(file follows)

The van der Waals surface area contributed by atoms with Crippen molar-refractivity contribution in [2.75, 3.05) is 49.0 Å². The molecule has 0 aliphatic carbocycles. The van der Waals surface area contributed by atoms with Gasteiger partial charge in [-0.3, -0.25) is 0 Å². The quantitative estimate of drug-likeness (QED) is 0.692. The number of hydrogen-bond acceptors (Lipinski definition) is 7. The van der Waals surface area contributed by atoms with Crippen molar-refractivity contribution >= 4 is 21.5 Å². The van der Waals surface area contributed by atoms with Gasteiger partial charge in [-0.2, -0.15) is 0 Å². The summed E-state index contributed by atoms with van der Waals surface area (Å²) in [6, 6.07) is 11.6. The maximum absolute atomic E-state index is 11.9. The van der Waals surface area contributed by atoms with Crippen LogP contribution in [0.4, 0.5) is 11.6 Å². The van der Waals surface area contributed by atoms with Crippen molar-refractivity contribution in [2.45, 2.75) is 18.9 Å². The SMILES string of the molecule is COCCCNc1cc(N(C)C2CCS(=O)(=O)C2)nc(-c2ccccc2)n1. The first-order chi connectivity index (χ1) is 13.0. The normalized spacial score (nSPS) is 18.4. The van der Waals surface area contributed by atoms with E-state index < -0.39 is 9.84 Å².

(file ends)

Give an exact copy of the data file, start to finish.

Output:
The van der Waals surface area contributed by atoms with Crippen molar-refractivity contribution in [2.75, 3.05) is 49.0 Å². The molecule has 0 aliphatic carbocycles. The van der Waals surface area contributed by atoms with Gasteiger partial charge in [-0.3, -0.25) is 0 Å². The quantitative estimate of drug-likeness (QED) is 0.692. The number of hydrogen-bond acceptors (Lipinski definition) is 7. The van der Waals surface area contributed by atoms with Crippen molar-refractivity contribution >= 4 is 21.5 Å². The van der Waals surface area contributed by atoms with Gasteiger partial charge in [-0.2, -0.15) is 0 Å². The summed E-state index contributed by atoms with van der Waals surface area (Å²) in [6, 6.07) is 11.6. The maximum absolute atomic E-state index is 11.9. The van der Waals surface area contributed by atoms with Crippen LogP contribution in [0.4, 0.5) is 11.6 Å². The van der Waals surface area contributed by atoms with Crippen molar-refractivity contribution in [2.45, 2.75) is 18.9 Å². The SMILES string of the molecule is COCCCNc1cc(N(C)C2CCS(=O)(=O)C2)nc(-c2ccccc2)n1. The first-order chi connectivity index (χ1) is 13.0. The normalized spacial score (nSPS) is 18.4. The van der Waals surface area contributed by atoms with E-state index < -0.39 is 9.84 Å².